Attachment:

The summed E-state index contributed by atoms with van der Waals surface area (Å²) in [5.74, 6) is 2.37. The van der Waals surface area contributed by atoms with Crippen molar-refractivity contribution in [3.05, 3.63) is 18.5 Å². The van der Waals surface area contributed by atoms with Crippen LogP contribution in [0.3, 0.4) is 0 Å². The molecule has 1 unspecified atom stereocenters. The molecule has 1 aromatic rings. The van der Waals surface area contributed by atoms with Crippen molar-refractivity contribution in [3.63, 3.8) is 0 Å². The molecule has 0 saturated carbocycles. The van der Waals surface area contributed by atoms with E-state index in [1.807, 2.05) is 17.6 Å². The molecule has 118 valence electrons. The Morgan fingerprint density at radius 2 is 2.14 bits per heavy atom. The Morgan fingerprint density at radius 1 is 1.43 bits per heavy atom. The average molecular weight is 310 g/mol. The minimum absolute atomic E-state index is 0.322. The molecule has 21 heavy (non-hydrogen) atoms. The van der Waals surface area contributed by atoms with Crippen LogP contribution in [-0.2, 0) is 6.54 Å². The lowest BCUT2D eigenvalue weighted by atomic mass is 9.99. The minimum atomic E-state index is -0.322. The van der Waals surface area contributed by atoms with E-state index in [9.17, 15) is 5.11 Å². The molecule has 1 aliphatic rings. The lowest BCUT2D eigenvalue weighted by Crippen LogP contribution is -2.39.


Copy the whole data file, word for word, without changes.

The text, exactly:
The summed E-state index contributed by atoms with van der Waals surface area (Å²) in [5.74, 6) is 2.37. The van der Waals surface area contributed by atoms with Crippen molar-refractivity contribution in [3.05, 3.63) is 18.5 Å². The van der Waals surface area contributed by atoms with Crippen LogP contribution in [0.3, 0.4) is 0 Å². The molecule has 1 unspecified atom stereocenters. The molecule has 1 aromatic rings. The van der Waals surface area contributed by atoms with Crippen molar-refractivity contribution in [3.63, 3.8) is 0 Å². The molecule has 0 saturated carbocycles. The van der Waals surface area contributed by atoms with E-state index in [1.807, 2.05) is 17.6 Å². The molecule has 118 valence electrons. The Morgan fingerprint density at radius 2 is 2.14 bits per heavy atom. The Morgan fingerprint density at radius 1 is 1.43 bits per heavy atom. The average molecular weight is 310 g/mol. The minimum absolute atomic E-state index is 0.322. The molecule has 21 heavy (non-hydrogen) atoms. The van der Waals surface area contributed by atoms with Crippen LogP contribution in [-0.2, 0) is 6.54 Å². The lowest BCUT2D eigenvalue weighted by atomic mass is 9.99. The minimum atomic E-state index is -0.322. The van der Waals surface area contributed by atoms with E-state index in [9.17, 15) is 5.11 Å². The molecule has 1 aliphatic rings. The lowest BCUT2D eigenvalue weighted by Crippen LogP contribution is -2.39.